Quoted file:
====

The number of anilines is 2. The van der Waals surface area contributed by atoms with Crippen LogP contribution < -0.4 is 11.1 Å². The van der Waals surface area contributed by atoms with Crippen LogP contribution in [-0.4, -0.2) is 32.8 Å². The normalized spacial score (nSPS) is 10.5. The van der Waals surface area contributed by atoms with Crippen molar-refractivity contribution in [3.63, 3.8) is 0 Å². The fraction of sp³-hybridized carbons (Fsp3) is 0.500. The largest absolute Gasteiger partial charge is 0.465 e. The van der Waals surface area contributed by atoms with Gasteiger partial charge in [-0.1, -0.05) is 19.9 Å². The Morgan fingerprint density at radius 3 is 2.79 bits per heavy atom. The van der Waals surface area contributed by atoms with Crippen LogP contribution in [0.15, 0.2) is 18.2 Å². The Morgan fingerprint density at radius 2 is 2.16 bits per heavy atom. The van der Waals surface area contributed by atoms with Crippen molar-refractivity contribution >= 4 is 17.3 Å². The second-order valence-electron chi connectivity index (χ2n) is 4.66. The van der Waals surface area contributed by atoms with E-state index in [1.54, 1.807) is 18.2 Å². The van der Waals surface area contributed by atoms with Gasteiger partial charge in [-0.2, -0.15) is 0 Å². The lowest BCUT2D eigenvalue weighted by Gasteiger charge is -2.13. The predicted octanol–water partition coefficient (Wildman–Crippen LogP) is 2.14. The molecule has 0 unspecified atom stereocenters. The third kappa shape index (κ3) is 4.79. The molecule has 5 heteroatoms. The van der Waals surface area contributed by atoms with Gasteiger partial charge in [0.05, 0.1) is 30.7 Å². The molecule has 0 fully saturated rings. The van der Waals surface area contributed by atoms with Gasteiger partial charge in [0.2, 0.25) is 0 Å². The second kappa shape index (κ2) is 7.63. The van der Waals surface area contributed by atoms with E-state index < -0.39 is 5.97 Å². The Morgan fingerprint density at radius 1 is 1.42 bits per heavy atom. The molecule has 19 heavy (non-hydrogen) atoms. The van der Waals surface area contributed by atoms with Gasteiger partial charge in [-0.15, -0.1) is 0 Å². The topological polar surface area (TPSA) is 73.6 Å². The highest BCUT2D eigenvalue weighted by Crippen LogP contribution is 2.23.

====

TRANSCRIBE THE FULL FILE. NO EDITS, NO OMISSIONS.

The number of anilines is 2. The van der Waals surface area contributed by atoms with Crippen LogP contribution < -0.4 is 11.1 Å². The van der Waals surface area contributed by atoms with Crippen LogP contribution in [-0.4, -0.2) is 32.8 Å². The normalized spacial score (nSPS) is 10.5. The van der Waals surface area contributed by atoms with Crippen molar-refractivity contribution in [3.63, 3.8) is 0 Å². The fraction of sp³-hybridized carbons (Fsp3) is 0.500. The largest absolute Gasteiger partial charge is 0.465 e. The van der Waals surface area contributed by atoms with Gasteiger partial charge in [-0.1, -0.05) is 19.9 Å². The Morgan fingerprint density at radius 3 is 2.79 bits per heavy atom. The van der Waals surface area contributed by atoms with Crippen LogP contribution in [0.15, 0.2) is 18.2 Å². The Morgan fingerprint density at radius 2 is 2.16 bits per heavy atom. The van der Waals surface area contributed by atoms with Crippen molar-refractivity contribution >= 4 is 17.3 Å². The second-order valence-electron chi connectivity index (χ2n) is 4.66. The van der Waals surface area contributed by atoms with E-state index in [1.54, 1.807) is 18.2 Å². The van der Waals surface area contributed by atoms with Gasteiger partial charge in [-0.2, -0.15) is 0 Å². The lowest BCUT2D eigenvalue weighted by Gasteiger charge is -2.13. The predicted octanol–water partition coefficient (Wildman–Crippen LogP) is 2.14. The molecule has 0 unspecified atom stereocenters. The third kappa shape index (κ3) is 4.79. The molecule has 5 heteroatoms. The van der Waals surface area contributed by atoms with Gasteiger partial charge in [0.05, 0.1) is 30.7 Å². The molecule has 0 fully saturated rings. The van der Waals surface area contributed by atoms with Gasteiger partial charge in [0.2, 0.25) is 0 Å². The second kappa shape index (κ2) is 7.63. The van der Waals surface area contributed by atoms with E-state index < -0.39 is 5.97 Å². The Morgan fingerprint density at radius 1 is 1.42 bits per heavy atom. The molecule has 19 heavy (non-hydrogen) atoms. The van der Waals surface area contributed by atoms with Gasteiger partial charge in [-0.15, -0.1) is 0 Å². The topological polar surface area (TPSA) is 73.6 Å². The highest BCUT2D eigenvalue weighted by Crippen LogP contribution is 2.23.